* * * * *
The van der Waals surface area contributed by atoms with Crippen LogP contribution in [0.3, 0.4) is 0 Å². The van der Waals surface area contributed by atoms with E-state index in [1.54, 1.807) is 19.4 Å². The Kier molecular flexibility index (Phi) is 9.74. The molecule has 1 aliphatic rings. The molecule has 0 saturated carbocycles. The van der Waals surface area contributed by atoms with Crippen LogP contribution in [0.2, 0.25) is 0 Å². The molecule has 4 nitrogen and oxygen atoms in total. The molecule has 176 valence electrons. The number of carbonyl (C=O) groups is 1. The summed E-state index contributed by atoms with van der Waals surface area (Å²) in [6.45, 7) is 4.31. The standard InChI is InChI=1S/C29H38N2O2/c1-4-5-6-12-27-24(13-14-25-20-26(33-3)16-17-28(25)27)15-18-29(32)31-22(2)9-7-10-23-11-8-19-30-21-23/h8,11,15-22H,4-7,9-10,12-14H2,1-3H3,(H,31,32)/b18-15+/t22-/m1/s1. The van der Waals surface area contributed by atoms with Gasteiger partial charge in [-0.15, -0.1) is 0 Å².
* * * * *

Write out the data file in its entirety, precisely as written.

The van der Waals surface area contributed by atoms with Crippen LogP contribution in [0.3, 0.4) is 0 Å². The van der Waals surface area contributed by atoms with E-state index in [1.54, 1.807) is 19.4 Å². The Kier molecular flexibility index (Phi) is 9.74. The molecule has 1 aliphatic rings. The molecule has 0 saturated carbocycles. The van der Waals surface area contributed by atoms with Crippen LogP contribution in [0.2, 0.25) is 0 Å². The molecule has 4 nitrogen and oxygen atoms in total. The molecule has 176 valence electrons. The number of carbonyl (C=O) groups is 1. The summed E-state index contributed by atoms with van der Waals surface area (Å²) in [6.45, 7) is 4.31. The standard InChI is InChI=1S/C29H38N2O2/c1-4-5-6-12-27-24(13-14-25-20-26(33-3)16-17-28(25)27)15-18-29(32)31-22(2)9-7-10-23-11-8-19-30-21-23/h8,11,15-22H,4-7,9-10,12-14H2,1-3H3,(H,31,32)/b18-15+/t22-/m1/s1. The van der Waals surface area contributed by atoms with Gasteiger partial charge in [-0.15, -0.1) is 0 Å².